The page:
Grandpa Stanley had watched Felipe carefully all weekend the first time they met, and then finally cast his verdict: “I like you, Felipe,” he pronounced. “You seem to be a survivor. And you’d better be one, too—because this girl has burned through quite a few of ‘em already.”

But authority figures, much to their frustration, have never been able to entirely control, or even monitor, the most secret intimacies that pass between two people who sleep together on a regular basis.

Marriage is a game. They (the anxious and powerful) set the rules. We (the ordinary and subversive) bow obediently before those rules. And then we go home and do whatever the hell we want anyhow.

Friday, March 18, 2011

The Bridge of Peace

By Cindy Woodsmall

From the back of the book:

“Lena Kauffman is a young Old Order Amish schoolteacher who has dealt all her life with attention raised by a noticeable birthmark on her cheek. Having learned to move past the stares and whispers, Lena channels her zest for living into her love of teaching. But tension mounts as she is challenged to work with a rebellious young man and deal with several crises at the schoolhouse that threaten her other students. Her lack of submission and use of ideas that don’t live up with the Old Ways strengthen the school board’s case as they begin to believe that Lena is behind all the trouble.”

Just my opinion:

I’m struck by the number of authors who are now writing Amish stories. That, in addition to the surge in paranormal books, seems to be the genre of the 2010s. What’s really interesting is the huge gap between these two types of books. But, like every novel written, it takes a good deal of research to become familiar with your subject.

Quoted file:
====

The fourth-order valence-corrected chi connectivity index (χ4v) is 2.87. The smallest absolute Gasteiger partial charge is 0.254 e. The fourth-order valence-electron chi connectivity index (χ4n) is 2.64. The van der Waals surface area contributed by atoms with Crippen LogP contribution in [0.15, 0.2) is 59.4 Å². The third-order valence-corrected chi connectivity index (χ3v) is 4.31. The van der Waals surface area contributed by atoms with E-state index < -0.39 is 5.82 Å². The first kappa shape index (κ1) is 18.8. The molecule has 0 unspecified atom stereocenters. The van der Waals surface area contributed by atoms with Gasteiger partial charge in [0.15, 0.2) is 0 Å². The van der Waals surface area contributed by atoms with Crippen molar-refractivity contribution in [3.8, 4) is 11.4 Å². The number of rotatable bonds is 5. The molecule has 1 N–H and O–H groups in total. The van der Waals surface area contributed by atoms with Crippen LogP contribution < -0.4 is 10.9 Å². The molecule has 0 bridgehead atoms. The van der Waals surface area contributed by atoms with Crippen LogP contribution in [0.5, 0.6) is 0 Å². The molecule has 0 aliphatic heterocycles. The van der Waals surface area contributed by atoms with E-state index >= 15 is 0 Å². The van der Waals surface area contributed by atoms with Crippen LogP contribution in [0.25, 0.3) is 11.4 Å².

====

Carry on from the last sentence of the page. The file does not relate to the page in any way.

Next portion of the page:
And one of the best for doing that is Cindy Woodsmall. Her books are easy on the eyes, with excellent writing and interesting topics. She has mastered the Amish fiction line with the help of the research she has done. Plus, she has an Amish friend who checks her facts to ensure their accuracy.

I like how the reader is able to feel the emotions of Woodsmall’s characters. They are very well developed and the descriptions leave you feeling satisfied with what you’ve read. You definitely understand the story and what’s truly happening in these characters’ lives. In addition, with each book, you walk away with a lesson or two in the Amish beliefs and faith.

This is a wonderful story that will strengthen your own faith without being preachy or overbearing. It’s just a marvelous read all around.

Some favorite passages from the book:

Aren’t there too many spells of sadness in life for a person to be unhappy before the bad days even arrive?

An unmarried person could never understand the confusing, complex relationship between a husband and wife. Until he lived it year after year, he never knew of the silent unity and the silent hostilities between couples.

Sometimes our heaviest baggage isn’t who we are. It’s who we think we are. And once we believe it, we unknowingly shape our lives after that belief.

Every human has flaws. And all of us have to deal with those flaws in each other. Pride makes us want to be perfect outwardly, but nothing can make us perfect inside.